Thursday, February 23, 2012

Liverpool Waters Will Sink The City

The cheerleaders for the Liverpool Waters folly are still sticking their fingers in their ears, despite the reality of the scheme's unpopularity with a growing number of people on Merseyside.
A hitherto imposed "concensus" has started to crack since the Oldham Echo was moved to acknowledge the other side of the argument over the future of the city's north docks ( ).
David Bartlett's piece was keen to stress that "the report does not say what will happen to the city's WHS status if no changes are made to the [Liverpool Waters] project."
Joe "Tea & Sympathy" Anderson popped up to say that he wanted both the Liverpool Waters scheme & a continuation of the waterfront's World Heritage Status. Given Cllr Anderson's belief that he can lead a Labour council whilst inflicting Tory cuts on the people who elected him into office, such contradictory thinking shouldn't raise too many eyebrows.
What was refreshingly different, however, about Bartlett's article was the nature of the online comments. True, there were the usual suspects (Peel trolls?) who called for WHS status to be dumped (Mogger1: "World Heritage Site, time to move on, I think, we have bigger fish to fry." & SteMcK83: "Get it built and let's become a 'Champions League City' for others to admire." To which one can only respond that the scheme would relegate the city to League One status.)
That said, other commenters refused to toe the Echo/Peel line (L_12: "There is no demand for these buildings/office space. A fancy view of the city of Liverpool will not be a consideration in whether companies seek to invest here.....When the business plan fails it will become derelict, run down and a terrible eyesore. If this project is not a success, it will not only blight the city but become a massive expense to the taxpayer for generations to come." & olderndwise: "If an apartment in the new developments is let then an apartment elsewhere in the city will become vacant. If one of the new offices is let then an office elsewhere in the city will become vacant. If someone is frequenting one of the new bars then they will not be frequenting an existing one.")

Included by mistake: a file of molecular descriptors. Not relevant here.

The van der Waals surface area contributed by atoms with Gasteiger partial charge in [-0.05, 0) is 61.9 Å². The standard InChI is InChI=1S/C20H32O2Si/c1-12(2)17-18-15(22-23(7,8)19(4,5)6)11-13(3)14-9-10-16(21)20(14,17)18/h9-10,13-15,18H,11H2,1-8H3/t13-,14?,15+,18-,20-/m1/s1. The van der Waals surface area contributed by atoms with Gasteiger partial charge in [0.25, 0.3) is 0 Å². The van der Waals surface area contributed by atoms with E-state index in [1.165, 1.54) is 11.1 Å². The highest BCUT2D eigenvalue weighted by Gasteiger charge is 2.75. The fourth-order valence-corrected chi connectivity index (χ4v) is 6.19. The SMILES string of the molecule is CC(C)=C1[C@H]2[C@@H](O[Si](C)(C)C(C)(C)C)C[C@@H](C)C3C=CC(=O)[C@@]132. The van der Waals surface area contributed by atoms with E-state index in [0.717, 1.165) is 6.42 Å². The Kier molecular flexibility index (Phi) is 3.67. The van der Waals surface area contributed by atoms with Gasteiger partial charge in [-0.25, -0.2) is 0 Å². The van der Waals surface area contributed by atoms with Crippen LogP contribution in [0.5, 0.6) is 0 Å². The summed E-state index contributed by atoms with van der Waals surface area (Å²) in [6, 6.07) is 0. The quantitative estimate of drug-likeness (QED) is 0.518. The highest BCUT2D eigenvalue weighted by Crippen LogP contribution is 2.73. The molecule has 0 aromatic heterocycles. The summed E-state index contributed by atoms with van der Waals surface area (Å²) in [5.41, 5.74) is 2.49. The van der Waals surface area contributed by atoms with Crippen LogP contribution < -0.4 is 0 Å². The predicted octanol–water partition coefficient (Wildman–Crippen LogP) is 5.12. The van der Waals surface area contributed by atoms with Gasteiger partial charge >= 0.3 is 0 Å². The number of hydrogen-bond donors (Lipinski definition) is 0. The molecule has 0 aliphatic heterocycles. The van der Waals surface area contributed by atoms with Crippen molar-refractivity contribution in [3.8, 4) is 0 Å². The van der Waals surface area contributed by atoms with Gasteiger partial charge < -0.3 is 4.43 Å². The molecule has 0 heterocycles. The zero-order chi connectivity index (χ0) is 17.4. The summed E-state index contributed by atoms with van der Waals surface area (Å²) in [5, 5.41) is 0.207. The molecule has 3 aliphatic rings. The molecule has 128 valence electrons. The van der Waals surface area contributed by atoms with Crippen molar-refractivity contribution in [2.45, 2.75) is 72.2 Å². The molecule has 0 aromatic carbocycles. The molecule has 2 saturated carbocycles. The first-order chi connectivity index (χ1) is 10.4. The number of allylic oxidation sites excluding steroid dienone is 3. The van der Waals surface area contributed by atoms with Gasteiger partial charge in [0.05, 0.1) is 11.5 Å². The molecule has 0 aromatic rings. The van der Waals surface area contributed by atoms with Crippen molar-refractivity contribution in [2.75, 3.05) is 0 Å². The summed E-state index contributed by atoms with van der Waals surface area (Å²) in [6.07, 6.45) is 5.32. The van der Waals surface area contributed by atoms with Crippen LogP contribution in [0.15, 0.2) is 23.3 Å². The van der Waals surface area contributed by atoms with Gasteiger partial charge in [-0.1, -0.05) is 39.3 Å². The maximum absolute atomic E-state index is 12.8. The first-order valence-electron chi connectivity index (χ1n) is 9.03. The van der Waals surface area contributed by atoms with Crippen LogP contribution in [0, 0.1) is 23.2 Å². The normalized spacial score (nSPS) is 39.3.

That latter point is unarguable in its logic.
Bartlett followed up his article with one the following day ( )which contained this damning observation:
"THE Three Graces would play 'second violin' to the huge £5.5bn Liverpool Waters development if it is approved, Unesco inspectors have warned.
"The inspectors also warned Liverpool's World Heritage Site would be 'damaged beyond repair' if the plan goes ahead."
There can be little doubt that a World Heritage Site which is "damaged beyond repair" ceases to be one. Indeed that was, to all intents & purposes, confirmed by a Unsco inspector late last year ( ).
The latest development in this saga comes with English Heritage's qualms over the scheme ( ).
Helen Carter's report reminds us of Peel's gradiose vanity project: "It features thousands of flats and hundreds of offices, hotels and bars, as well as the 55-storey Shanghai Tower and other skyscrapers."
Just how Peel intends to find individuals & businesses willing to live & work in the aforementioned flats & offices has never been explained. In truth, it's an illusory business plan. The banks aren't lending to mortgage applicants (assuming they can afford a deposit) & small businesses are equally unhappy with the banks' parsimony. The current economic climate will prevail for at least another four or five years. Both Peel & the Oldham Echo know that, though they refuse to admit it.

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